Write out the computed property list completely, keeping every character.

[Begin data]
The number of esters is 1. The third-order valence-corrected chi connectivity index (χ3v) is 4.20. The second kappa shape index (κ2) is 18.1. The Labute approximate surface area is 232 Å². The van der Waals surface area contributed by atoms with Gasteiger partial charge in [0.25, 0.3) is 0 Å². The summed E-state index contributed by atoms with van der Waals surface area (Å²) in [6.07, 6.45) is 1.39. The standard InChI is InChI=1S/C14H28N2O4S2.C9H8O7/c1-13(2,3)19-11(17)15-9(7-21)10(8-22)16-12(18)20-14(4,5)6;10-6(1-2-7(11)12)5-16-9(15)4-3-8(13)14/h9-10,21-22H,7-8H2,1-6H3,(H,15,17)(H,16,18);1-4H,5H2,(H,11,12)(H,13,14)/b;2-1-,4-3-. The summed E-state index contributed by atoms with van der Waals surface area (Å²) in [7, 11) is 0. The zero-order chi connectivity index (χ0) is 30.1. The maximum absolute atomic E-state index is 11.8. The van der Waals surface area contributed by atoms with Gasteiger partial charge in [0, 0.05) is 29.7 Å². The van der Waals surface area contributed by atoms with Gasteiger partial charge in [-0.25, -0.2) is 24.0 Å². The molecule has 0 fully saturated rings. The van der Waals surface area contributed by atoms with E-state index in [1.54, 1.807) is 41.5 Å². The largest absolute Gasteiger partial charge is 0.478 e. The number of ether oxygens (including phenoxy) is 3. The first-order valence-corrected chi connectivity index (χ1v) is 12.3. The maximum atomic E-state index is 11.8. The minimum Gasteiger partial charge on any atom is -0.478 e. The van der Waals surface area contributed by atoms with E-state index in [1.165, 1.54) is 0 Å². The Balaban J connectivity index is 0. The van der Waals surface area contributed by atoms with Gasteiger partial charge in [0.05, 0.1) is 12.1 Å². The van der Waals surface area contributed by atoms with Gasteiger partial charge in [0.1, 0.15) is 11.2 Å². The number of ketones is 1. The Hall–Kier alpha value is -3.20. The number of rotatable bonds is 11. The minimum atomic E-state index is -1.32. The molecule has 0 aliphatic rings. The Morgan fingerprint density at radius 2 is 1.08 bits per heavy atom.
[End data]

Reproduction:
The number of esters is 1. The third-order valence-corrected chi connectivity index (χ3v) is 4.20. The second kappa shape index (κ2) is 18.1. The Labute approximate surface area is 232 Å². The van der Waals surface area contributed by atoms with Gasteiger partial charge in [0.25, 0.3) is 0 Å². The summed E-state index contributed by atoms with van der Waals surface area (Å²) in [6.07, 6.45) is 1.39. The standard InChI is InChI=1S/C14H28N2O4S2.C9H8O7/c1-13(2,3)19-11(17)15-9(7-21)10(8-22)16-12(18)20-14(4,5)6;10-6(1-2-7(11)12)5-16-9(15)4-3-8(13)14/h9-10,21-22H,7-8H2,1-6H3,(H,15,17)(H,16,18);1-4H,5H2,(H,11,12)(H,13,14)/b;2-1-,4-3-. The summed E-state index contributed by atoms with van der Waals surface area (Å²) in [7, 11) is 0. The zero-order chi connectivity index (χ0) is 30.1. The maximum absolute atomic E-state index is 11.8. The van der Waals surface area contributed by atoms with Gasteiger partial charge in [0, 0.05) is 29.7 Å². The van der Waals surface area contributed by atoms with Gasteiger partial charge in [-0.25, -0.2) is 24.0 Å². The molecule has 0 fully saturated rings. The van der Waals surface area contributed by atoms with E-state index in [1.54, 1.807) is 41.5 Å². The largest absolute Gasteiger partial charge is 0.478 e. The number of ether oxygens (including phenoxy) is 3. The first-order valence-corrected chi connectivity index (χ1v) is 12.3. The maximum atomic E-state index is 11.8. The minimum Gasteiger partial charge on any atom is -0.478 e. The van der Waals surface area contributed by atoms with E-state index in [1.165, 1.54) is 0 Å². The Balaban J connectivity index is 0. The van der Waals surface area contributed by atoms with Gasteiger partial charge in [0.05, 0.1) is 12.1 Å². The van der Waals surface area contributed by atoms with Gasteiger partial charge in [0.1, 0.15) is 11.2 Å². The number of ketones is 1. The Hall–Kier alpha value is -3.20. The number of rotatable bonds is 11. The minimum atomic E-state index is -1.32. The molecule has 0 aliphatic rings. The Morgan fingerprint density at radius 2 is 1.08 bits per heavy atom.